Comparative investigation of the biocompatibility of various silicon nitride ceramic qualities in vitro

  • A. Neumann
  • T. Reske
  • M. Held
  • K. Jahnke
  • C. Ragoß
  • H. R. Maier

Abstract

There is a controversy about the biocompatibility of silicon nitride ceramics contained in the literature, which appears to be related to a factor of the individual chemical composition of different qualities of silicon nitride ceramics and of the different surface properties. This study attempts to investigate the cytotoxicity of different qualities of industrial silicon nitride ceramics applying an L929-cell culture model in a direct contact assay combined with a cell viability assessment. Five different qualities of industrial standard silicon nitride ceramics were chosen for in vitro testing. The chemical composition was determined by EDS analysis. Different biomedically approved aluminium oxide qualities, a titanium alloy, glass and polyvinylchloride (PVC) served as control materials. L929 mice fibroblasts were incubated directly on the materials for 24 h, stained with bisbenzimide and propidium iodine for double fluorochromasia viability testing, and evaluated by inversion-fluorescence microscopy to control cell morphology, viability and cell counts compared to empty well values. Scanning electron microscopy was applied to additionally investigate cell morphology. There was no observation of cytotoxic effects on the silicon nitride ceramic samples; moreover cell morphology remained the same as on aluminium oxide and titanium. Viability testing revealed the presence of avital cells exclusively on PVC, which served as a negative control. Cell counts on all polished surfaces showed significantly higher numbers, whereas some rough surface samples showed significantly lower numbers. We conclude that silicon nitride ceramics show no cytotoxic effects and should be considered for biomedical application owing to its favourable physiochemical properties, especially its superior resistance to mechanical stress, which would be useful for compression loaded conditions. Polished surfaces would appear to promote advanced biocompatibility.

Preview

Unable to display preview. Download preview PDF.

Unable to display preview. Download preview PDF.

References

  1. 1.
    I. DION, L. BORDENAVE, F. LEFEBRE, R. BAREILLE, C. BAQUEY, J. R. MONIES and P. HAVLIK, J. Mater. Sci.: Mater. Med. 5 (1994) 18.Google Scholar
  2. 2.
    P. GRISS, E. WERNER and J. HEIMKE, in "Mechanical Properties of Biomaterials" (John Wiley and Sons, New York, 1980) p. 217.Google Scholar
  3. 3.
    K. JAHNKE, D. PLESTER and G. HEIMKE, Biomaterials 4 (1983) 137.Google Scholar
  4. 4.
    G. HEIMKE and P. GRISS, Med. Biol. Eng. Comput. 18 (1980) 503.Google Scholar
  5. 5.
    D. PLESTER and K. JAHNKE, Am. J. Otol 3 (1981) 104.Google Scholar
  6. 6.
    C. R. HOWLETT, E. MCCARTNEY and W. CHINO, Clin. Orthop. 244 (1989) 293.Google Scholar
  7. 7.
    S. J. NORTHUP, in "Handbook of Biomaterials Evaluation. Scientific, Technical, and Clinical Testing of Implant Materials" (Macmillian Publishing Company, New York, 1988) p. 209.Google Scholar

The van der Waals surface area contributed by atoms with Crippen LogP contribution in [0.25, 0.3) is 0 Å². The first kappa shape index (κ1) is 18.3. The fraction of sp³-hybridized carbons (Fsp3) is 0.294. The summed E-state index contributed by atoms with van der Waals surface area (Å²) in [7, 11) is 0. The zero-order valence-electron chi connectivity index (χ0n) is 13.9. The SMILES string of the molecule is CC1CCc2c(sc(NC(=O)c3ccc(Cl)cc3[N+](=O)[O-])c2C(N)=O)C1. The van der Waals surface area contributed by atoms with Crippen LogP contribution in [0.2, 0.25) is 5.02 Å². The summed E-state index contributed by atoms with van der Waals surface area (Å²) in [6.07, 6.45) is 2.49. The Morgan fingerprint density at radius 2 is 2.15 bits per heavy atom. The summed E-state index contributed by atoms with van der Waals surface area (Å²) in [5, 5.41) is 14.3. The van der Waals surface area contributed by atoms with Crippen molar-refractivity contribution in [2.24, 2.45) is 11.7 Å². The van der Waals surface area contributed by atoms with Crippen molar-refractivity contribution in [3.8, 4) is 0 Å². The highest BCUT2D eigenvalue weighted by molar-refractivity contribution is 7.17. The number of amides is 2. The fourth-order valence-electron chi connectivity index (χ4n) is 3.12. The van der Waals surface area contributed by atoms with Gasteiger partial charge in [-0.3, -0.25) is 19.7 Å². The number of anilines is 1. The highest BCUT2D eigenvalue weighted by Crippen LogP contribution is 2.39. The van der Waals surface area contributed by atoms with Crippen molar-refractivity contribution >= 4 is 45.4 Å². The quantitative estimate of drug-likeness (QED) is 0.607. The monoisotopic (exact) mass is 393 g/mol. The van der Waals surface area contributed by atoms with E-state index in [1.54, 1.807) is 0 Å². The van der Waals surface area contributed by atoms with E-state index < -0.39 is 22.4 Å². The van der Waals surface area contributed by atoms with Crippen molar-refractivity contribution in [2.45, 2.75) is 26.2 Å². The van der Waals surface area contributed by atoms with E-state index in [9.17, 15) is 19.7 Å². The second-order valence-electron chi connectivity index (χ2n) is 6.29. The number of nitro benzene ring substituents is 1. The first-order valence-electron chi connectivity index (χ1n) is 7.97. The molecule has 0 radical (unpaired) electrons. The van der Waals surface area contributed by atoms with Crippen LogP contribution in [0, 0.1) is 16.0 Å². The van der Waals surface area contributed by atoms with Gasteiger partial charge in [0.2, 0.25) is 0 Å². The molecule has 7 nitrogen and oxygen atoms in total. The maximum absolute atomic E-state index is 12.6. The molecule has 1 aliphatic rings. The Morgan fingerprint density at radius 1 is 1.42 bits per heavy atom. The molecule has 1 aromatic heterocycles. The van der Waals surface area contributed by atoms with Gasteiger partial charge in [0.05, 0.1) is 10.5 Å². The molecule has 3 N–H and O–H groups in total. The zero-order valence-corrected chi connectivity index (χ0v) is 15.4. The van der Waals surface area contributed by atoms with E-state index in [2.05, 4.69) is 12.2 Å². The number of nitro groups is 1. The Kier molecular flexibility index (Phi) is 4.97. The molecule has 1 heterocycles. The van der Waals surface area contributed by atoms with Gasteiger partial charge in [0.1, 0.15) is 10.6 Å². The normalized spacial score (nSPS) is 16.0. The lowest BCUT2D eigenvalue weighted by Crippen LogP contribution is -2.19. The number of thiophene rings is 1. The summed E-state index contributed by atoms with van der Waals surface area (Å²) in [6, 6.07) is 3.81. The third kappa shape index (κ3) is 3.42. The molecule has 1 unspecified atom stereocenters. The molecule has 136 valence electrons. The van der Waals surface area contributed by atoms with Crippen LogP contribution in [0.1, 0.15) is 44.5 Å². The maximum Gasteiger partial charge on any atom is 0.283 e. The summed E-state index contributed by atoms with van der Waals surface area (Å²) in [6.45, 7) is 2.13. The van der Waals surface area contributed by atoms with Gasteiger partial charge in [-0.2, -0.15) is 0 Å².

8. 8.
    S. A. ROSENBLUTH, G. R. WEDDINGTON, W. L. GUESS and J. AUTIAN, J. Phaim. Sci. 54 (1965) 156.Google Scholar
  9. 9.
    A. AMMAR A, Acta Neurochir. 72 (1984) 45.Google Scholar
  10. 10.
    A. DORAN, F. LAW, M. ALLEN and N. RUSHTON, Biomaterials 19 (1998) 751.Google Scholar
  11. 11.
    J. ELBEL, L. ECKERT, J. BLUM, E. WINTERMANTEL and H. EPPENBERGER, ibid. 21 (2000) 539.Google Scholar
  12. 12.
    H. KAWARA, Int. Dent. 33 (1983) 350.Google Scholar
  13. 13.
    P. MENGUCCI, G. MAJINI, A. DEBENEDITTIS and G. BIAGINI, Biomateiials 17 (1998) 1339.Google Scholar
  14. 14.
    A. NEUMANN and K. JAHNKE, Mat. Wiss Werkstofftech 34 (2003) 1052.Google Scholar
  15. 15.
    D. W. RICHERSON and P. M. STEPHAN, Mat. Sci. For. 47 (1989) 282.Google Scholar
  16. 16.
    M. AMARAL, M. A. LOPES, R. F. SILVA and J. SANTOS, Biomaterials 23 (2002) 857.Google Scholar
  17. 17.
    R. KUE, A. SOHRABI, D. NAGLE, C. FRONDOZA and D. HUNGERFORD, ibid. 20 (1999) 1195.Google Scholar
  18. 18.
    I. SVENSSON, E. ARTURSSON, P. LEANDERSON, R. BERGLIND and F. LINDGREN, Am. J. Ind. Med. 31 (1997) 335.Google Scholar
  19. 19.
    A. S. CHAWLA, J. Biomed. Mater. Res. 16 (1982) 501.Google Scholar
  20. 20.
    H. J. JOHNSON, S. J. NORTHUP, P. A. SEAGRAVES, P. J. GARVIN and R. F. WALLIN, ibid. 17 (1983) 571.Google Scholar
  21. 21.
    R. M. RICE, A. F. HEGYELI, S. J. GOURLAY, C. W. R. WADE, J. G. DILLON, H. JAFFE and R. K. KULKARNI, J. Biomed. Mazer. Res. 12 (1978) 43.Google Scholar
  22. 22.
    R. F. WALLIN and E. F. ARSCOTT, http://www.devicelink.com/mddi/archive/98/04/013.htm1.Google Scholar
  23. 23.
    R. I. JOHNSSON and A. F. HEGYELI, Ann NYAcad Sci. 146 (1968) 66.Google Scholar
  24. 24.
    J. TAS and G. WESTERNENG, J. Histochem. Cytochem. 29 (1981) 929.Google Scholar
  25. 25.
    S. A. LATT and G. STETTEN. ibid. 24 (1976) 24Google Scholar
  26. 26.
    H. A. CRISSMAN and J. A. STEINKAMP, Exper Cell Res. 173 (1987) 256.Google Scholar
  27. 27.
    A. SOHRABI, R. C. KUE, J. LIN, D. C. NAGLE, C. G. FRONDOZA and D. S. HUNGERFORD, in “Bioceramics”, Vol 11 (World Scientific Publishing, New York. 1998) p. 309.Google Scholar
  28. 28.
    R. E. WILSNACK, F. J. MEYER and J.G. SMITH, Biomat. Med. Dev. Art. Org. 1 (1973) 543.Google Scholar
  29. 29.
    U. GROSS, H. J. SCHMITZ, R. KINNE, F. R. FENDLER and V. STRUNZ in “Advances in Biomaterials 7: Biomaterials and Clinical Applications” (Elsevier, Amsterdam, 1987) p. 547.Google Scholar

Copyright information

© Kluwer Academic Publishers 2004

Authors and Affiliations

  • A. Neumann
    • 1
  • T. Reske
    • 1
  • M. Held
    • 1
  • K. Jahnke
    • 1
  • C. Ragoß
    • 2
  • H. R. Maier
    • 2
  1. 1.Department of OtorhinolaryngologyUniversity of EssenGermany
  2. 2.Institute for Ceramic Components in EngineeringGermany

Personalised recommendations